The Homestead is a B&B of a different kind. Where most guest houses provide rest and relaxation for tourists, Anne-Marie Entwhistle’s place provides a haven for Heroines in distress: Emma Bovary, Anna Karenina, Scarlett O’Hara, Franny Glass. When things become too much for them at the climax of their novels, they escape (somehow), and appear at the Homestead for a few days’ rest with Anne-Marie and her teenage daughter Penny. Then they disappear, back into the pages of their novel, to live out their predetermined fates, however happy or unhappy those may be.
But The Heroines, by Eileen Favorite, is not actually about those literary heroines, except in glimpses. It’s about Anne-Marie and Penny, the heroines of their own stormy story. The book takes place in 1974, as Nixon is resigning amid scandal. Penny, thirteen, takes off into the woods — a forbidden zone — after a fight with her mother. There she meets a real, live Villain, also escaped from the pages of a novel, come to take his Heroine back.
And here’s where things get confused (if they weren’t already.) Penny’s sympathies lie with Conor, the Villain, whom she seems to find sexually attractive and threatening in equal measure, so she agrees to help him. When she comes home, her mother has called the police (because her adolescent daughter has been gone… what… a couple of hours? In 1974?) Even though Penny insists that the man she met didn’t touch her, they force a rape kit on her, which we get in loving detail (really? In 1974? Really?). And then Penny’s mother, who is portrayed as smart and loving, agrees that in order to “keep Penny safe,” she should be committed to a psych ward, “just for a couple of days.” Would anyone do this? She was supposedly railroaded into it by something about insurance, but it was so cardboard-thin. None of the characters were fleshed out — the doctors, the nurses, the heroines, the Villain, not even the mother.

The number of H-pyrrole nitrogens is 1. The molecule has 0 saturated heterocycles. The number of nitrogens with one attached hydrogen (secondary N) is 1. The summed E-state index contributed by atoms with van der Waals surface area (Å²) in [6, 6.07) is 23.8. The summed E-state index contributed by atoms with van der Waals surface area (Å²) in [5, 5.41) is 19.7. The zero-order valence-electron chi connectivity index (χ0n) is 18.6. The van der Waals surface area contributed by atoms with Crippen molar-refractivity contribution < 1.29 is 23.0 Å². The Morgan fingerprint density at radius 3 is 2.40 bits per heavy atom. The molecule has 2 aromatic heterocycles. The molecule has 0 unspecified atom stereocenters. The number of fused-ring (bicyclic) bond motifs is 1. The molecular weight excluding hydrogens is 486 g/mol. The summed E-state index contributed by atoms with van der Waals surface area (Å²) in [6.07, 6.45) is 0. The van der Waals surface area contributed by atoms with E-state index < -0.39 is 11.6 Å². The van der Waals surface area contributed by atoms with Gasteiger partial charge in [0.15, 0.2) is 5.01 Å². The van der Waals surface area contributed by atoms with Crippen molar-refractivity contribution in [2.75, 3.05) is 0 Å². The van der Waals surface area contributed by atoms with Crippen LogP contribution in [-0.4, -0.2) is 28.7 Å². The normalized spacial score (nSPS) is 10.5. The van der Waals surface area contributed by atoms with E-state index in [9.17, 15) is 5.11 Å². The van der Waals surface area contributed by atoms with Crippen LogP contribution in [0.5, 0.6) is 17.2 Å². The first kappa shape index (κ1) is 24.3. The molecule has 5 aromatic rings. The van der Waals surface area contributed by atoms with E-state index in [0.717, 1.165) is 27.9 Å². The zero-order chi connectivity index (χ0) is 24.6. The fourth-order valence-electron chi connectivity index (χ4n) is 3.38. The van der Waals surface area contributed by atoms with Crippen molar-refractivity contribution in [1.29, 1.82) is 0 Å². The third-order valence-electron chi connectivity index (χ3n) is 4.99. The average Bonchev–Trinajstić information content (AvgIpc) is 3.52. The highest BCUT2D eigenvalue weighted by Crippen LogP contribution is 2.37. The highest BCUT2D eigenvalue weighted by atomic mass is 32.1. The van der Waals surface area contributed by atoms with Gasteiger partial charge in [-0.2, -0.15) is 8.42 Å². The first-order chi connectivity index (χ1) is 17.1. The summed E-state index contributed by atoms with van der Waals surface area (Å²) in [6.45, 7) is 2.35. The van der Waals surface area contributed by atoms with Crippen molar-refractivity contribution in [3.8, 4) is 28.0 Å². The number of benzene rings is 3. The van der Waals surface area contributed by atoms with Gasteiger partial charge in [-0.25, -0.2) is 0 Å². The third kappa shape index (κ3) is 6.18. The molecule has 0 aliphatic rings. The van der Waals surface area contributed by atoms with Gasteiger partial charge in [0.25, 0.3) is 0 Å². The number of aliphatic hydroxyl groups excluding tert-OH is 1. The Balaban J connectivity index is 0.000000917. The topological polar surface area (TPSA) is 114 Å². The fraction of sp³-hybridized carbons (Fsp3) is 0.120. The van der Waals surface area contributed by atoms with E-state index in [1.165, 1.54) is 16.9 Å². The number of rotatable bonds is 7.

Penny’s adventures in the ward, being drugged and restrained, being rescued, and withdrawing from Valium and so forth, were moot for me at that point. The way she got into her problem was so contrived I could hardly stand it, and the way out was contrived, too. There was scarcely a person I could understand, since the motivations were so unclear. There was no chance for her relationship with her mother to develop. The “big reveal” at the ending was hardly a surprise, since it had been hooting and hollering at me from the first twenty pages. In the end, I wished that the story had been about the Heroines — about what it was like to live with them, and talk to them off-duty, and find Jane Eyre rummaging through your linen closet.